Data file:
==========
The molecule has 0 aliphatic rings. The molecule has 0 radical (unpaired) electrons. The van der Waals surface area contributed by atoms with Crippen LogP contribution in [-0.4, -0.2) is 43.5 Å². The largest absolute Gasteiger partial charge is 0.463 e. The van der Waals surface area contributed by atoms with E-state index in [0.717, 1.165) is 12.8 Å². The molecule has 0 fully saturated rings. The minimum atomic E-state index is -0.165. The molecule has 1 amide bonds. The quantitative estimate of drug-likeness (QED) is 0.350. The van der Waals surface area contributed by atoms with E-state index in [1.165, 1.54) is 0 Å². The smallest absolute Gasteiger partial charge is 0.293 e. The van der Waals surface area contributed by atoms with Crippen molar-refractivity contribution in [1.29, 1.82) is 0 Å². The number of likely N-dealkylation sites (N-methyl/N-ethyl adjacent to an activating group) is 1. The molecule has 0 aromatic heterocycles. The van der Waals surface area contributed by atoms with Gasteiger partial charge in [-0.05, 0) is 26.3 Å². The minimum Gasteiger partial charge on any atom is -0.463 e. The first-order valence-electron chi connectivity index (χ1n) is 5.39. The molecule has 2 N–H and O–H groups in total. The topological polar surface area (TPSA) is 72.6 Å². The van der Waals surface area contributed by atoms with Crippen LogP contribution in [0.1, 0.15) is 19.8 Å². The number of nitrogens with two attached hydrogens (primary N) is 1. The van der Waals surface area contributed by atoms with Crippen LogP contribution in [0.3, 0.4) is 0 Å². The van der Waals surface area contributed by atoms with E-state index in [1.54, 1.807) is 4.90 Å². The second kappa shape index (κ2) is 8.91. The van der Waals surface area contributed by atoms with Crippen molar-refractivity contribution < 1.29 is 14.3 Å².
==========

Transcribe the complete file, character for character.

The molecule has 0 aliphatic rings. The molecule has 0 radical (unpaired) electrons. The van der Waals surface area contributed by atoms with Crippen LogP contribution in [-0.4, -0.2) is 43.5 Å². The largest absolute Gasteiger partial charge is 0.463 e. The van der Waals surface area contributed by atoms with E-state index in [0.717, 1.165) is 12.8 Å². The molecule has 0 fully saturated rings. The minimum atomic E-state index is -0.165. The molecule has 1 amide bonds. The quantitative estimate of drug-likeness (QED) is 0.350. The van der Waals surface area contributed by atoms with E-state index in [1.165, 1.54) is 0 Å². The smallest absolute Gasteiger partial charge is 0.293 e. The van der Waals surface area contributed by atoms with Crippen molar-refractivity contribution in [1.29, 1.82) is 0 Å². The number of likely N-dealkylation sites (N-methyl/N-ethyl adjacent to an activating group) is 1. The molecule has 0 aromatic heterocycles. The van der Waals surface area contributed by atoms with Gasteiger partial charge in [-0.05, 0) is 26.3 Å². The minimum Gasteiger partial charge on any atom is -0.463 e. The first-order valence-electron chi connectivity index (χ1n) is 5.39. The molecule has 2 N–H and O–H groups in total. The topological polar surface area (TPSA) is 72.6 Å². The van der Waals surface area contributed by atoms with Crippen LogP contribution in [0.1, 0.15) is 19.8 Å². The number of nitrogens with two attached hydrogens (primary N) is 1. The van der Waals surface area contributed by atoms with Crippen LogP contribution in [0.3, 0.4) is 0 Å². The van der Waals surface area contributed by atoms with E-state index in [1.54, 1.807) is 4.90 Å². The second kappa shape index (κ2) is 8.91. The van der Waals surface area contributed by atoms with Crippen molar-refractivity contribution < 1.29 is 14.3 Å².